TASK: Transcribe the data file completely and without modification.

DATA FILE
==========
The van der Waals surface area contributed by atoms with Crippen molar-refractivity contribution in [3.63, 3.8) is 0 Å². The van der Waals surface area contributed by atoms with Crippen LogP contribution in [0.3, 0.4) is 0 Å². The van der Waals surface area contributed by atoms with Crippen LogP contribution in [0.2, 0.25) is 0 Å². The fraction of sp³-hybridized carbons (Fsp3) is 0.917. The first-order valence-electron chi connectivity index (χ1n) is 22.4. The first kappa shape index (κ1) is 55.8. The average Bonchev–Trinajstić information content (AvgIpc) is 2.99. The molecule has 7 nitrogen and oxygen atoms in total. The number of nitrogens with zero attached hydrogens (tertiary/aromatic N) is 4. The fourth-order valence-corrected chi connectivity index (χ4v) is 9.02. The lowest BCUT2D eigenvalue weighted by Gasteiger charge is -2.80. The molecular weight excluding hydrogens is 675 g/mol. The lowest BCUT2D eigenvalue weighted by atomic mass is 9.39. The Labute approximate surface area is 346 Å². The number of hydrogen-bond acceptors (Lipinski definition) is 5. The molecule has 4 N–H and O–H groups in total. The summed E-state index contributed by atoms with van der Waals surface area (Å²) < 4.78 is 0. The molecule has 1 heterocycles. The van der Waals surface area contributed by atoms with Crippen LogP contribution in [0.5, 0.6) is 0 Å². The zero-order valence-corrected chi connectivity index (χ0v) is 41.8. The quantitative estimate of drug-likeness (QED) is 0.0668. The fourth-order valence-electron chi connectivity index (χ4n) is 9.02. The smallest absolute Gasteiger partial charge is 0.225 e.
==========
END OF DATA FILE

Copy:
The van der Waals surface area contributed by atoms with Crippen molar-refractivity contribution in [3.63, 3.8) is 0 Å². The van der Waals surface area contributed by atoms with Crippen LogP contribution in [0.3, 0.4) is 0 Å². The van der Waals surface area contributed by atoms with Crippen LogP contribution in [0.2, 0.25) is 0 Å². The fraction of sp³-hybridized carbons (Fsp3) is 0.917. The first-order valence-electron chi connectivity index (χ1n) is 22.4. The first kappa shape index (κ1) is 55.8. The average Bonchev–Trinajstić information content (AvgIpc) is 2.99. The molecule has 7 nitrogen and oxygen atoms in total. The number of nitrogens with zero attached hydrogens (tertiary/aromatic N) is 4. The fourth-order valence-corrected chi connectivity index (χ4v) is 9.02. The lowest BCUT2D eigenvalue weighted by Gasteiger charge is -2.80. The molecular weight excluding hydrogens is 675 g/mol. The lowest BCUT2D eigenvalue weighted by atomic mass is 9.39. The Labute approximate surface area is 346 Å². The number of hydrogen-bond acceptors (Lipinski definition) is 5. The molecule has 4 N–H and O–H groups in total. The summed E-state index contributed by atoms with van der Waals surface area (Å²) < 4.78 is 0. The molecule has 1 heterocycles. The van der Waals surface area contributed by atoms with Crippen LogP contribution in [0.5, 0.6) is 0 Å². The zero-order valence-corrected chi connectivity index (χ0v) is 41.8. The quantitative estimate of drug-likeness (QED) is 0.0668. The fourth-order valence-electron chi connectivity index (χ4n) is 9.02. The smallest absolute Gasteiger partial charge is 0.225 e.